Rodrigo Borja

By:Jan Mazotti Issue: Biennial of the Americas 2010 Section:Heads of State

Distributing Opportunities to the People of Ecuador


Ecuador is in a transition. Education inequities, poverty, and trade concerns are just a few of the internal issues troubling the country. And 22 years after taking office, during the Biennial of the Americas, former President Rodrigo Borja (1988-1992) discussed his thoughts on democracy, educational inequalities, and the digital revolution, and his country’s most valuable economic assets. " Democracy is not simply the act of voting, but also the ability of the citizenry to participate economically and socially in the benefits produced by the democratic system." - Rodrigo Borja

For Borja, democracy is more than a form of government; it is a way to organize society – one based on political, social, and economic participation and integration. As an active member of the Global Center for Development and Democracy and an expert in Ecuadoran politics, Borja remarks, “Democracy is not simply the act of voting, but also the ability of the citizenry to participate economically and socially in the benefits produced by the democratic system.” It is something he believes in strongly in and remains passionate about. He says, “We have to make social reform that will redistribute educational justice, healthcare, and security opportunities. It is not a matter of distributing money, but rather distributing opportunities.”

Currently, education is a major initiative in Ecuador – with doubled spending on an annualized basis. While recognizing the progression of the current regime to enhance funding to education he hints at a rift between the haves and have-nots of his country. “The current digital revolution has helped create a knowledge society,” he says. “This society is dynamic, and there is a tendency for knowledge to be highly focused, exacerbating the concentration of physical property. Our response should be to spread electronic literacy and knowledge diffusion through massive computer availability.” He goes on, “There is more knowledge in a Sunday New York Times than a man in the 1700s had in a lifetime. Imbalance of knowledge can cause the same type of danger as an imbalance of wealth. There will always remain a division between those who are connected and those who are disconnected. We must always be aware that science moves with quick steps and ethics move slowly forward.” Obviously an advocate of access for all, no matter the socioeconomic status, Borja will continue to support educational equality.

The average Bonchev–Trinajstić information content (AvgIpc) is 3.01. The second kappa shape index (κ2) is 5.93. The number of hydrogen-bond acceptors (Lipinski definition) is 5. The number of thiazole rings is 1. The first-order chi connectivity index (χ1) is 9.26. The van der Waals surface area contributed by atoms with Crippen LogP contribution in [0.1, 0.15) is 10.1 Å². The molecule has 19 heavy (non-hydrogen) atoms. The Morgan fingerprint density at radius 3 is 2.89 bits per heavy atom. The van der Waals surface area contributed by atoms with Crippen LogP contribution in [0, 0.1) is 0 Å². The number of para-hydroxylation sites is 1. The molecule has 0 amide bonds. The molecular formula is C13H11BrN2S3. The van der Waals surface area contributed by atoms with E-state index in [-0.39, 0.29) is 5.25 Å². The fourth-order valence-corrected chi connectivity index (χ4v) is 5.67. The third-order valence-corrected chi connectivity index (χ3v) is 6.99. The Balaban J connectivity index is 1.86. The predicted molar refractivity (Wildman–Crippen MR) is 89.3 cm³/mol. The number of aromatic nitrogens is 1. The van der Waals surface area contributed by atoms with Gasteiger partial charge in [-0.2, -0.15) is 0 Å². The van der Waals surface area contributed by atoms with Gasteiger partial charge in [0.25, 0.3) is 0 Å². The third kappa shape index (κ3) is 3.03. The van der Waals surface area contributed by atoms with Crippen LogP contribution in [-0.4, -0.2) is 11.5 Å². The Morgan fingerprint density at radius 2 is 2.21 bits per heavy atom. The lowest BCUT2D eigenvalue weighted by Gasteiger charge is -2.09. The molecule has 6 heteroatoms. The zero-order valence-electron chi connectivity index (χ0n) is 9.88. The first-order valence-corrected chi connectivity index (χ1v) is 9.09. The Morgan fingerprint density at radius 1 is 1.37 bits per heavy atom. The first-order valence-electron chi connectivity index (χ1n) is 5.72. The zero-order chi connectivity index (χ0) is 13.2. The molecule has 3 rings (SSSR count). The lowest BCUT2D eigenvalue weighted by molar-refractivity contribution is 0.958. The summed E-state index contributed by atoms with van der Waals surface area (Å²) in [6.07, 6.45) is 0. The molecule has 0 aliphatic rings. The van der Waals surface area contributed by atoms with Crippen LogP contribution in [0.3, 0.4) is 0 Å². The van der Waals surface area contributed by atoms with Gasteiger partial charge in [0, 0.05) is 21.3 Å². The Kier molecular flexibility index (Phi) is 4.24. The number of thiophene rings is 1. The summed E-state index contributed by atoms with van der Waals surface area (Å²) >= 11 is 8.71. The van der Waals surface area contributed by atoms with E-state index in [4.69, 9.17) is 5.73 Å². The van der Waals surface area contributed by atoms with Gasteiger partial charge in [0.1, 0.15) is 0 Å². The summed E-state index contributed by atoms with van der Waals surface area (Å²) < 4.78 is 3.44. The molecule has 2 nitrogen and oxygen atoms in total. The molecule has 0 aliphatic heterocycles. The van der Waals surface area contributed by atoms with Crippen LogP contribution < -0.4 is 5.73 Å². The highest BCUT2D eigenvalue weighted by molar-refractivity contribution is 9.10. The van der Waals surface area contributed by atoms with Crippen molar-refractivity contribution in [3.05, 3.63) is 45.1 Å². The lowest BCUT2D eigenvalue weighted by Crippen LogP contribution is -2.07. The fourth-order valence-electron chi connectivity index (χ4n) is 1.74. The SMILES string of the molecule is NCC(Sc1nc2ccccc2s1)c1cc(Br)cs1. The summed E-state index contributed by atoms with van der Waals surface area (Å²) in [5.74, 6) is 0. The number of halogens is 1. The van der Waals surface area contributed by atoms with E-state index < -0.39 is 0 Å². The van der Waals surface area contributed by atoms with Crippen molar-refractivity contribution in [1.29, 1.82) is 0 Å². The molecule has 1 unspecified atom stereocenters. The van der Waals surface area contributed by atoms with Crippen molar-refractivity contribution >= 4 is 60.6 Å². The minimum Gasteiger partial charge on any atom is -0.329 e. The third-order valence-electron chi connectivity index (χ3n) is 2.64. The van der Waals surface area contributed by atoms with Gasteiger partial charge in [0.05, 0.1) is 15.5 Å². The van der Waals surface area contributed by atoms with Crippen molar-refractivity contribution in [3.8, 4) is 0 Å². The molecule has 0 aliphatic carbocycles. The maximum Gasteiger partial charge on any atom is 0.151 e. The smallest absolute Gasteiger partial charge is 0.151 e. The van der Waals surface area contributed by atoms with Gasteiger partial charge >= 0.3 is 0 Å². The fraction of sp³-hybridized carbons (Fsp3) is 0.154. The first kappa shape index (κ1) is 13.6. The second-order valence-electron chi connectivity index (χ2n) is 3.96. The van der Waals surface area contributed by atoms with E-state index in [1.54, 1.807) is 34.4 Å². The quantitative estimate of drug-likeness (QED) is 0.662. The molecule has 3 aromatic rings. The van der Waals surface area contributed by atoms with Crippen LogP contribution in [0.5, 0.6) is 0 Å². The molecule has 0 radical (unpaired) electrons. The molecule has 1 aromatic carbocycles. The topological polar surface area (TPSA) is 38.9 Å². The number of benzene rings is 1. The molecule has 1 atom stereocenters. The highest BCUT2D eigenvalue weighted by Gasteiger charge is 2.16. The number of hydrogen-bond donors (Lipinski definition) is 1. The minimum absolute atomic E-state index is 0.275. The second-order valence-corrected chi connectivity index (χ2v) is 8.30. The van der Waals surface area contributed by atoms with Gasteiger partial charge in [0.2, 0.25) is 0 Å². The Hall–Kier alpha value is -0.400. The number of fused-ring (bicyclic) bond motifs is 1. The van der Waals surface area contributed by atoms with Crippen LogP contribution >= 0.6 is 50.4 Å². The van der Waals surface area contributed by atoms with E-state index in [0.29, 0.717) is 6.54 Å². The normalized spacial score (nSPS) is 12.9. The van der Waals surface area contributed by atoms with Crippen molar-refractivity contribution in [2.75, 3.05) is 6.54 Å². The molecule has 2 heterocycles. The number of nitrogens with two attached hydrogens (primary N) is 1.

According to Borja, Ecuador is absolutely interested in promoting economic growth through trade. In fact, his policies helped open Ecuador to foreign trade opportunities. Besides a rich agricultural presence, the country has rich petroleum reserves which make up about 40% of the countries GDP. Agriculturally rich, Ecuador’s most valuable exports include shrimp, bananas, coffee, rice, and chocolate. They too, are one of the largest exporters of flowers in the world.

Ecuador's active membership in global trade organizations and its participation in a number of regional free trade zones confirm the nation's trend toward liberalization and its commitment to open trade. Ecuador is a member of the World Trade Organization, the Andean Community, and the Latin American Integration Association. Ecuador has also completed bilateral free trade agreements with Bolivia, Chile, Colombia, and Venezuela. They are negotiating a trade agreement with Mexico, and are engaged in trade talks with the Mercosur nations of Brazil, Argentina, Paraguay, and Uruguay.